20-22 When Martha heard that Jesus had arrived, she went out to meet him, but Mary stayed in the house. Martha said to Jesus, “Lord, if you had been here, my brother would not have died. Yet even now I know that God will do anything you ask.”

23 Jesus told her, “Your brother will live again!”

24 Martha answered, “I know he will be raised to life on the last day,[a]when all the dead are raised.”

25-26 Jesus then said, “I am the one who raises the dead to life! Everyone who has faith in me will live, even if they die. And everyone who lives because of faith in me will never really die. Do you believe this?”

27 “Yes, Lord!” she replied. “I believe you are the Christ, the Son of God. You are the one we hoped would come into the world.”

28-31 After Martha said this, she went and privately said to her sister Mary, “The Teacher is here, and he wants to see you.” As soon as Mary heard this, she got up and went out to Jesus. He was still outside the village where Martha had gone to meet him. Many people had come to comfort Mary, and when they saw her quickly leave the house, they thought she was going out to the tomb to cry. So they followed her.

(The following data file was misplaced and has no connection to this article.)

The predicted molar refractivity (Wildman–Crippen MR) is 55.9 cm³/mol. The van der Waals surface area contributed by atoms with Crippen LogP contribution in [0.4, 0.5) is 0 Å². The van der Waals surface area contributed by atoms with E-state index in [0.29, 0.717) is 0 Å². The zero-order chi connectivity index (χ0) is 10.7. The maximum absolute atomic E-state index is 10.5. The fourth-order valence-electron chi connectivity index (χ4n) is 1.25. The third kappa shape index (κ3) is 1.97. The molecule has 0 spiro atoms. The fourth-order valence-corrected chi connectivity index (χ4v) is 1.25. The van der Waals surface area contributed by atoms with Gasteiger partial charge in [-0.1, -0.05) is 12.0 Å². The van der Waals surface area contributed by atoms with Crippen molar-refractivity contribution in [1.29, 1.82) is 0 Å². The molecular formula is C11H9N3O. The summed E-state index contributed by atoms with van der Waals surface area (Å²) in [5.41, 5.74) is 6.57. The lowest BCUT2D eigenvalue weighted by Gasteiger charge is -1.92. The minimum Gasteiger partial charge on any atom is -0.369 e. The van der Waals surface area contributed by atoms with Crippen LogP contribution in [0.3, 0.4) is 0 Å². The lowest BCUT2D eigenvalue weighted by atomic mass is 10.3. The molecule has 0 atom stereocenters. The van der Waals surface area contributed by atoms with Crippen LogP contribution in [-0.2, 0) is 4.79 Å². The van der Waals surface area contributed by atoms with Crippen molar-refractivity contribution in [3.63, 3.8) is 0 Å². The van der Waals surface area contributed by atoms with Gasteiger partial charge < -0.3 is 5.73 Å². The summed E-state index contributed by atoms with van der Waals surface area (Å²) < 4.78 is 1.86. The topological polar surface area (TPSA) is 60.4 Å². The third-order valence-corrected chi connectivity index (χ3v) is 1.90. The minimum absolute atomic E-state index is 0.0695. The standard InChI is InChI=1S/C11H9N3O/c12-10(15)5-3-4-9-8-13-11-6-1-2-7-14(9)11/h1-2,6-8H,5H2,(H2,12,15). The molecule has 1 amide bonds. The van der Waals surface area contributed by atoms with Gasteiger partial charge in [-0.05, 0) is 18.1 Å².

32 Mary went to where Jesus was. Then as soon as she saw him, she knelt at his feet and said, “Lord, if you had been here, my brother would not have died.”

33-34 When Jesus saw that Mary and the people with her were crying, he was terribly upset and asked, “Where have you put his body?”

They replied, “Lord, come and you will see.”

35-36 Jesus started crying, and the people said, “See how much he loved Lazarus.”

37 Some of them said, “He gives sight to the blind. Why couldn't he have kept Lazarus from dying?”

38-39 Jesus was still terribly upset. So he went to the tomb, which was a cave with a stone rolled against the entrance. Then he told the people to roll the stone away. But Martha said, “Lord, you know that Lazarus has been dead four days, and there will be a bad smell.”